Last February, my boyfriend, Dan, and I began our journey into cheese curd making. Why? He spent a short time in Canada and Pittsburgh, PA simply does not have fresh curds for poutine. It was easy to do a little search for the ingredients that offered a recipe. A quick search for “How to make cheese curds” on Google will draw you to the New England Cheesemaking Supply Company. It ranks second on the Google search list.
Within minutes of finding the site, the ingredients were being shipped to his house. The first round of curd making did not get us the squeaky bites the Canadians rave about. We learned that we seriously misread the instructions, so I wanted to share the rewritten recipe that helped us perfect the curds!
(Also, this video is slightly different, but it is really helpful to watch the process.)
The first step does NOT take 90 minutes. This was a crucial mistake in our first round of curd making. We simply read, “Once the milk is at 96F, set a timer for 90 minutes … and proceed with the recipe.” That did not mean to wait 90 minutes.
Pay close attention to the temperature. We used two different timers to check the top of the liquid compared to the bottom closer to the stove. We also found it helpful to temper the heating process by using a double boiler.
Halve the recipe. The recipe I made below is with one gallon of milk opposed to two. If you have more than two people, go ahead with two gallons. The single gallon lasted several days of curds for breakfast, lunch, and dinner.
Don’t drain the curds too much. Some people like their curds more on the dry side, but we found that they melt better when they are less dry.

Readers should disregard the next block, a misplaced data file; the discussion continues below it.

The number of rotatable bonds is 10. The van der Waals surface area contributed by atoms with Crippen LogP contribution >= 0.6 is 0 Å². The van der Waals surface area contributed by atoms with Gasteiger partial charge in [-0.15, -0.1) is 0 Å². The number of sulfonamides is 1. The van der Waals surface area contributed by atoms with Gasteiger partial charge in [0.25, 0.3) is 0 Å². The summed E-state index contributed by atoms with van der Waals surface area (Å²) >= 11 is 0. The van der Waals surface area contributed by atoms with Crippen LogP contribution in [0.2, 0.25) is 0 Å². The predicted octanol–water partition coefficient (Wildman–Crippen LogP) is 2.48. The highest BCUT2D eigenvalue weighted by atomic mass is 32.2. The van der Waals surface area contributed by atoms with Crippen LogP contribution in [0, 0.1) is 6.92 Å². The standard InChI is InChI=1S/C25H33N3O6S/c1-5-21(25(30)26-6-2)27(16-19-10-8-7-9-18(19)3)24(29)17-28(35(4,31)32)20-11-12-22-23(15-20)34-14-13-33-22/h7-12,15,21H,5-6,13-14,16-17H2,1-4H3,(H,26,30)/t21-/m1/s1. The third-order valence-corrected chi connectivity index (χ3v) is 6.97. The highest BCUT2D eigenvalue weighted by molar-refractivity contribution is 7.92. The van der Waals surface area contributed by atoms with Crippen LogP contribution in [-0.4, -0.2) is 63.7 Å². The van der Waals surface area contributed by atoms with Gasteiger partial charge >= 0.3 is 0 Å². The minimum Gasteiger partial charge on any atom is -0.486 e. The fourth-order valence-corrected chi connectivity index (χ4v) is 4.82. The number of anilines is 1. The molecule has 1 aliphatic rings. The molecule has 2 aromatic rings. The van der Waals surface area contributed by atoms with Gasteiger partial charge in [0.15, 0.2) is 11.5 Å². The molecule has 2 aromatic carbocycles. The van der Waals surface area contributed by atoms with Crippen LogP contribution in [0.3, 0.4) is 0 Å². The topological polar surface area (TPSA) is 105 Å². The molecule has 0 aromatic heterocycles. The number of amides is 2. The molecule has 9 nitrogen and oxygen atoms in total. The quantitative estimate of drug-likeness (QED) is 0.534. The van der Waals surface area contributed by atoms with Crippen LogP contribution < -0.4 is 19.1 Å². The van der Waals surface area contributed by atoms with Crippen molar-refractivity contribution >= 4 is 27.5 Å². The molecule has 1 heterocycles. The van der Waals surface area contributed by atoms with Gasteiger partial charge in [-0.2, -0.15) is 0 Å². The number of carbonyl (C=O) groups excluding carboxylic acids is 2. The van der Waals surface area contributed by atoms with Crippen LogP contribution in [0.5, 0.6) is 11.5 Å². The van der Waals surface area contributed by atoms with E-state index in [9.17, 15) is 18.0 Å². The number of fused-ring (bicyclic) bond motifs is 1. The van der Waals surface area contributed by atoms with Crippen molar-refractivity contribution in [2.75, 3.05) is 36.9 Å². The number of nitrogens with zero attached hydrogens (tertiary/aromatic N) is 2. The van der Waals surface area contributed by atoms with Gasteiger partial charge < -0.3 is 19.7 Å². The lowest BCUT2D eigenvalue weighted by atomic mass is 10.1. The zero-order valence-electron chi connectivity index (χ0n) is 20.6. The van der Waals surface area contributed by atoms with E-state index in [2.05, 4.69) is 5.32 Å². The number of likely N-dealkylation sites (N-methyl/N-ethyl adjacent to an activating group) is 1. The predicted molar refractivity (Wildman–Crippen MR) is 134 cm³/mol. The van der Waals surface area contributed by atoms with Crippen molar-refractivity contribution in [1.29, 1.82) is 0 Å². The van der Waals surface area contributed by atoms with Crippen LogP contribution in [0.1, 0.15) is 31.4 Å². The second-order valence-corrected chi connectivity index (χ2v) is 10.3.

Do serve them with fries and gravy. Your friends and family will love you.
What You’ll Need
- 1 Gallon of Milk (Not UltraPasteurized)
- 1/4 tsp Calcium Chloride
- 1 packet C201 Thermophilic Culture
- 1/4 tsp Single Strength Liquid Rennet
- Cheese Salt
- Thermometer (preferably digital)
- Large stainless steel boiling pot
- A larger boiling pot/pan
- Curd Knife
- Slotted Spoon or Ladle
- Cheese Cloth
- 1 Gallon Jug of Water
- Set a separate timer for 90 minutes. This is how long the entire ripening process should take. Proceed with the recipe.
- Bring 1 Gallon of milk to a temperature of 96 F.
- Add 1/4 tsp of calcium chloride and a packet of the C201 Thermophilic culture to the milk. Let this sit for 30 minutes for the culture to ripen.
- In a separate bowl, add 1/4 tsp of single strength Liquid Rennet to 1/8 cup of cool water. Add this to the milk and stir gently for about 30 seconds.
- Let the mix rest for about 25 minutes. So you know what to look for, the milk will begin to gel after 6-10 minutes. After a total of 18-25 minutes, a firm set should take place. You can test this by inserting a knife and lifting with the broad surface to split the curd. In a few seconds the cut will fill with clear whey, but it it appears cloudy, give it a few more minutes to rest.
- Cut the curds. Once the whey is clear, cut the curd surface into 3/4 inch cubes.
- Do not touch the curds for three minutes.
- After the three minutes is up, stir. As you could’ve predicted, stirring the curds will make them become smaller. This is normal.
- Now you’ll need to heat things up. Over 30 minutes, slowly increase the temperature to 116 F. The curds will continue to shrink as more whey is released.
- 90 MINUTES – timer should be going off. That means your curds are fully ripe
- If you want your curds to be more dry, continue at this heat for another 30-60 minutes.
- Drain the curds. Transfer the curds to a cloth lined colander to drain. Hang the cloth by its corners for 15-30 minutes.
- Now bring the curds together into a ball by tightly twisting the corners of the cloth.
- Next, you’ll want to press the curds to drain the excess moisture. Place a small plate on top of the curds so that it creates a flat surface. Add a weight of a gallon of water for 1-3 hours so that you a nice consolidated mass of curds.
- Finally, break the mass into bite size pieces and toss with salt.